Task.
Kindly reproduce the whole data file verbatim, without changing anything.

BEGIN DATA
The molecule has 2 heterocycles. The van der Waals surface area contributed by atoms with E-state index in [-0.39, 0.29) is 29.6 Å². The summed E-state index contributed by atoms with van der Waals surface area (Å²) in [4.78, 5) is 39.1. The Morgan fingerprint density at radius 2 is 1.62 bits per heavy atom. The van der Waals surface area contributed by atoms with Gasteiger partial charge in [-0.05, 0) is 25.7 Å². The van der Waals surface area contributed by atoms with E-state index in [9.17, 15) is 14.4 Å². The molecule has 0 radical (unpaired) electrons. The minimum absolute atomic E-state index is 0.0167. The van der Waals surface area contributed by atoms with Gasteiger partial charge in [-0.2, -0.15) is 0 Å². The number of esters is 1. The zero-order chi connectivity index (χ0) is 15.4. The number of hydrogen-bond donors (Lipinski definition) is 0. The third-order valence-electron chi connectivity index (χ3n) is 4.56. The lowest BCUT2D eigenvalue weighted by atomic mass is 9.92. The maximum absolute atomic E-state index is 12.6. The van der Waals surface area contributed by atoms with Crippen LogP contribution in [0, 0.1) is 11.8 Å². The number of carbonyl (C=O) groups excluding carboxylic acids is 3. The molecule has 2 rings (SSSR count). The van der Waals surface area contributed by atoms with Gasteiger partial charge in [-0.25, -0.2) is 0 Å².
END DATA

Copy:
The molecule has 2 heterocycles. The van der Waals surface area contributed by atoms with E-state index in [-0.39, 0.29) is 29.6 Å². The summed E-state index contributed by atoms with van der Waals surface area (Å²) in [4.78, 5) is 39.1. The Morgan fingerprint density at radius 2 is 1.62 bits per heavy atom. The van der Waals surface area contributed by atoms with Gasteiger partial charge in [-0.05, 0) is 25.7 Å². The van der Waals surface area contributed by atoms with E-state index in [9.17, 15) is 14.4 Å². The molecule has 0 radical (unpaired) electrons. The minimum absolute atomic E-state index is 0.0167. The van der Waals surface area contributed by atoms with Gasteiger partial charge in [-0.2, -0.15) is 0 Å². The number of esters is 1. The zero-order chi connectivity index (χ0) is 15.4. The number of hydrogen-bond donors (Lipinski definition) is 0. The third-order valence-electron chi connectivity index (χ3n) is 4.56. The lowest BCUT2D eigenvalue weighted by atomic mass is 9.92. The maximum absolute atomic E-state index is 12.6. The van der Waals surface area contributed by atoms with Crippen LogP contribution in [0, 0.1) is 11.8 Å². The number of carbonyl (C=O) groups excluding carboxylic acids is 3. The molecule has 2 rings (SSSR count). The van der Waals surface area contributed by atoms with Gasteiger partial charge in [-0.25, -0.2) is 0 Å².